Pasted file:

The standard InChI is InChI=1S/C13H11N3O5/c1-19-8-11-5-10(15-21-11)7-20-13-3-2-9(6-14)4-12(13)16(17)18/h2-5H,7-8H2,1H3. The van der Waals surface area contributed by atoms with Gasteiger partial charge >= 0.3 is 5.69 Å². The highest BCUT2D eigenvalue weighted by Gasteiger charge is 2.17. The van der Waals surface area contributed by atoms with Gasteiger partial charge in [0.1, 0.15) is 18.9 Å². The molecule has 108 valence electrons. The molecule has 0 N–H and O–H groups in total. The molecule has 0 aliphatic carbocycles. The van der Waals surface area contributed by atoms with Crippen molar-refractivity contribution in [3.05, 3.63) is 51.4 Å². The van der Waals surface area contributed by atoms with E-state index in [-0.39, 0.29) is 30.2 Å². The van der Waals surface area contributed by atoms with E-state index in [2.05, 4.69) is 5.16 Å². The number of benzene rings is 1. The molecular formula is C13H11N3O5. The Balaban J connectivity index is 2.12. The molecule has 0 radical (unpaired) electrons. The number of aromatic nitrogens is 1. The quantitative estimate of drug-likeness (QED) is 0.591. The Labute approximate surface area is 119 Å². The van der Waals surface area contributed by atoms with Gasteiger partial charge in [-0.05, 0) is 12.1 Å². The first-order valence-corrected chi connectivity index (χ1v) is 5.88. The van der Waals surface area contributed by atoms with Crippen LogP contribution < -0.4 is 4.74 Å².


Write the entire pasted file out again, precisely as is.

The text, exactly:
The standard InChI is InChI=1S/C13H11N3O5/c1-19-8-11-5-10(15-21-11)7-20-13-3-2-9(6-14)4-12(13)16(17)18/h2-5H,7-8H2,1H3. The van der Waals surface area contributed by atoms with Gasteiger partial charge >= 0.3 is 5.69 Å². The highest BCUT2D eigenvalue weighted by Gasteiger charge is 2.17. The van der Waals surface area contributed by atoms with Gasteiger partial charge in [0.1, 0.15) is 18.9 Å². The molecule has 108 valence electrons. The molecule has 0 N–H and O–H groups in total. The molecule has 0 aliphatic carbocycles. The van der Waals surface area contributed by atoms with Crippen molar-refractivity contribution in [3.05, 3.63) is 51.4 Å². The van der Waals surface area contributed by atoms with E-state index in [-0.39, 0.29) is 30.2 Å². The van der Waals surface area contributed by atoms with E-state index in [2.05, 4.69) is 5.16 Å². The number of benzene rings is 1. The molecular formula is C13H11N3O5. The Balaban J connectivity index is 2.12. The molecule has 0 radical (unpaired) electrons. The number of aromatic nitrogens is 1. The quantitative estimate of drug-likeness (QED) is 0.591. The Labute approximate surface area is 119 Å². The van der Waals surface area contributed by atoms with Gasteiger partial charge in [-0.05, 0) is 12.1 Å². The first-order valence-corrected chi connectivity index (χ1v) is 5.88. The van der Waals surface area contributed by atoms with Crippen LogP contribution < -0.4 is 4.74 Å².